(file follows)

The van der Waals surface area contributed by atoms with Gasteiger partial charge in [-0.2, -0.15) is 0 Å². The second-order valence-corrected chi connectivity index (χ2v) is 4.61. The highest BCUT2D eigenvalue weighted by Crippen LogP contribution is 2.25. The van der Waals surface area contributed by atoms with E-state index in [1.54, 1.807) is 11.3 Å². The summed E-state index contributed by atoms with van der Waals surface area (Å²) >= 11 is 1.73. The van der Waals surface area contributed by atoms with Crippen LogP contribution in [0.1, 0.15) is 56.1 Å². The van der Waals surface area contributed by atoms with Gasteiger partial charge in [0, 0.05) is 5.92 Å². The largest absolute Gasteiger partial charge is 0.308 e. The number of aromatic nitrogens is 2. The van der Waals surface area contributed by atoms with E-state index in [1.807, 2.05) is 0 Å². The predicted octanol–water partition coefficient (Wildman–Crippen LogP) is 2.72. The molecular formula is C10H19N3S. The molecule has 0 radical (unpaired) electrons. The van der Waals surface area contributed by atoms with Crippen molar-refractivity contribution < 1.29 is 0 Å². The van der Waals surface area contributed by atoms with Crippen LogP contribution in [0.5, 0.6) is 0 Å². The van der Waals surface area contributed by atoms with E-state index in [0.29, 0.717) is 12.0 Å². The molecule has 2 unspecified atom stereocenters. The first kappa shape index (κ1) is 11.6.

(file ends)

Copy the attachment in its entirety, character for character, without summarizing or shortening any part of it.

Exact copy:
The van der Waals surface area contributed by atoms with Gasteiger partial charge in [-0.2, -0.15) is 0 Å². The second-order valence-corrected chi connectivity index (χ2v) is 4.61. The highest BCUT2D eigenvalue weighted by Crippen LogP contribution is 2.25. The van der Waals surface area contributed by atoms with E-state index in [1.54, 1.807) is 11.3 Å². The summed E-state index contributed by atoms with van der Waals surface area (Å²) >= 11 is 1.73. The van der Waals surface area contributed by atoms with Crippen LogP contribution in [0.1, 0.15) is 56.1 Å². The van der Waals surface area contributed by atoms with Gasteiger partial charge in [0, 0.05) is 5.92 Å². The largest absolute Gasteiger partial charge is 0.308 e. The number of aromatic nitrogens is 2. The van der Waals surface area contributed by atoms with E-state index in [1.807, 2.05) is 0 Å². The predicted octanol–water partition coefficient (Wildman–Crippen LogP) is 2.72. The molecular formula is C10H19N3S. The molecule has 0 radical (unpaired) electrons. The van der Waals surface area contributed by atoms with Crippen molar-refractivity contribution < 1.29 is 0 Å². The van der Waals surface area contributed by atoms with Crippen LogP contribution in [0.5, 0.6) is 0 Å². The van der Waals surface area contributed by atoms with E-state index in [0.29, 0.717) is 12.0 Å². The molecule has 2 unspecified atom stereocenters. The first kappa shape index (κ1) is 11.6.